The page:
Pharmacology: Bosentan is a dual endothelin receptor antagonist (ERA) with affinity for both endothelin A and B (ETA and ETB) receptors. Bosentan decreases both pulmonary and systemic vascular resistance resulting in increased cardiac output without increasing heart rate.
The neurohormone endothelin-1 (ET-1) is one of the most potent vasoconstrictors known and can also promote fibrosis, cell proliferation, cardiac hypertrophy and remodelling, and is pro-inflammatory. These effects are mediated by endothelin binding to ETA and ETB receptors located in the endothelium and vascular smooth muscle cells. ET-1 concentrations in tissues and plasma are increased in several cardiovascular disorders and connective tissue diseases, including PAH, scleroderma, acute and chronic heart failure, myocardial ischemia, systemic hypertension and atherosclerosis, suggesting a pathogenic role of ET-1 in these diseases. In PAH and heart failure, in the absence of endothelin receptor antagonism, elevated ET-1 concentrations are strongly correlated with the severity and prognosis of these diseases.
Bosentan competes with the binding of ET-1 and other ET peptides to both ETA and ETB receptors, with a slightly higher affinity for ETA receptors (Ki = 4.1-43 nanomolar) than for ETB receptors (Ki = 38-730 nanomolar). Bosentan specifically antagonizes ET receptors and does not bind to other receptors.
Pharmacokinetics: Absorption: In healthy individual, the absolute bioavailability of Bosentan is approximately 50% and is not affected by food. The maximum plasma concentrations are attained within 3-5 hours.
Distribution: Bosentan is highly bound (> 98%) to plasma proteins, mainly albumin. Bosentan does not penetrate into erythrocytes.
A volume of distribution (Vss) of about 18 liters was determined after an intravenous dose of 250 mg.
Biotransformation and elimination: After a single intravenous dose of 250 mg, the clearance was 8.2 L/h. The terminal elimination half-life (t½) is 5.4 hours.
Upon multiple dosing, plasma concentrations of Bosentan decrease gradually to 50-65% of those seen after single dose administration. This decrease is probably due to auto-induction of metabolizing liver enzymes. Steady-state conditions are reached within 3-5 days.
Bosentan is eliminated by biliary excretion following metabolism in the liver by the cytochrome P450 isoenzymes, CYP2C9 and CYP3A4. Less than 3% of an administered oral dose is recovered in urine.
Bosentan forms three metabolites and only one of these is pharmacologically active. This metabolite is mainly excreted unchanged via the bile. In adult patients, the exposure to the active metabolite is greater than in healthy individual. In patients with evidence of the presence of cholestasis, the exposure to the active metabolite may be increased.
Bosentan is an inducer of CYP2C9 and CYP3A4 and possibly also of CYP2C19 and the P-glycoprotein. Bosentan inhibits the bile salt export pump in hepatocyte cultures.
Bosentan had no relevant inhibitory effect on the CYP isoenzymes tested (CYP1A2, 2A6, 2B6, 2C8, 2C9, 2D6, 2E1, 3A4). Consequently, Bosentan is not expected to increase the plasma concentrations of medicinal products metabolized by these isoenzymes.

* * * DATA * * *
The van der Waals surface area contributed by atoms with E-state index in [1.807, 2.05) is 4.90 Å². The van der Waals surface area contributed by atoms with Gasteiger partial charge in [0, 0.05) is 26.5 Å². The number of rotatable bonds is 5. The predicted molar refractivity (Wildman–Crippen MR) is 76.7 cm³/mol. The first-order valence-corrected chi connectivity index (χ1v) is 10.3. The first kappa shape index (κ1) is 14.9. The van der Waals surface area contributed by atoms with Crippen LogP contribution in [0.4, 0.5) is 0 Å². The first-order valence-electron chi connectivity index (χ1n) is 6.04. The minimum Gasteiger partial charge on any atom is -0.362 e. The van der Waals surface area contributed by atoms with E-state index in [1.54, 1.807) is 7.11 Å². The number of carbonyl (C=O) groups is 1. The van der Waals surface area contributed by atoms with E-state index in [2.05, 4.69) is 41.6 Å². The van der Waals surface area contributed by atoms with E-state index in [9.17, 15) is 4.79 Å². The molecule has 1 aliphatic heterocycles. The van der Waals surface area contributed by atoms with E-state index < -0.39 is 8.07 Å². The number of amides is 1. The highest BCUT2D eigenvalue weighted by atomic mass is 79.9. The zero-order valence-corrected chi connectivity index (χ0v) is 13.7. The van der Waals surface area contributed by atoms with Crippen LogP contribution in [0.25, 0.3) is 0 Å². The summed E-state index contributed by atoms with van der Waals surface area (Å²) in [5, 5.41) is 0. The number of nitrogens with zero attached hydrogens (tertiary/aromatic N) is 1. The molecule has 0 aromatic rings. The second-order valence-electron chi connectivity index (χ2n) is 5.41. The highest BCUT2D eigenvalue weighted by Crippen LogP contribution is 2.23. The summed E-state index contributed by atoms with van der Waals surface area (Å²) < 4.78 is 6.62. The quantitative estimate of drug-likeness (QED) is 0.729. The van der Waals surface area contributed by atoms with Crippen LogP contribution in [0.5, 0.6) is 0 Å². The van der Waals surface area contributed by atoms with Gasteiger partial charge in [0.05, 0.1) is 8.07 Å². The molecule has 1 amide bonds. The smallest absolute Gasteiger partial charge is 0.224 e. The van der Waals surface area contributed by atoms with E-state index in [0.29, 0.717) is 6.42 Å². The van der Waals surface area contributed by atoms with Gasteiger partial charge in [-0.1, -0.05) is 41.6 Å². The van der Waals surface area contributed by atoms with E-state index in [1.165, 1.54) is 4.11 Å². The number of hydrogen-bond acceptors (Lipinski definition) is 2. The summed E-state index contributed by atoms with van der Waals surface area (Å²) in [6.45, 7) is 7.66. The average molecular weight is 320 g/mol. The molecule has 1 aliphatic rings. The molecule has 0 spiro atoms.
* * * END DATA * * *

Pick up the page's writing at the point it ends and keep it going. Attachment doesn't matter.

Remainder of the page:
Pharmacokinetics in special populations: Based on the investigated range of each variable, it is not expected that the pharmacokinetics of Bosentan will be influenced by gender, body weight, race, or age in the adult population to any relevant extent.
Children: Due to limited data in children below 2 years of age, pharmacokinetics remains not well characterized in this age category.
In pediatric patients more than 2 years of age, it appears that the exposure to Bosentan reaches plateau at lower doses in pediatric patients than in adults, and that doses higher than 2 mg/Kg twice daily (4 mg/Kg twice daily or 2 mg/Kg three times daily) will not result in greater exposure to Bosentan in pediatric patients.
Hepatic impairment: In patients with mildly impaired liver function (Child-Pugh class A) no relevant changes in the pharmacokinetics have been observed. The steady-state AUC of Bosentan was 9% higher and the AUC of the active metabolite, Ro 48-5033, was 33% higher in patients with mild hepatic impairment than in healthy individuals.
The impact of moderately impaired liver function (Child-Pugh class B) on the pharmacokinetics of Bosentan and its primary metabolite Ro 48-5033 was investigated and data indicates a marked increase in the exposure to Bosentan and its primary metabolite, though the number of patients included was limited and with high variability.
The pharmacokinetics of Bosentan have not been studied in patients with Child-Pugh class C hepatic impairment.
Bosentan is contraindicated in patients with moderate to severe hepatic impairment, i.e., Child-Pugh class B or C.
Renal impairment: In patients with severe renal impairment (creatinine clearance 15-30 mL/min), plasma concentrations of Bosentan decreased by approximately 10%. Plasma concentrations of Bosentan metabolites increased about 2-fold in these patients as compared with individuals with normal renal function. No dose adjustment is required in patients with renal impairment. There is no specific clinical experience in patients undergoing dialysis. Based on physicochemical properties and the high degree of protein binding, Bosentan is not expected to be removed from the circulation by dialysis to any significant extent.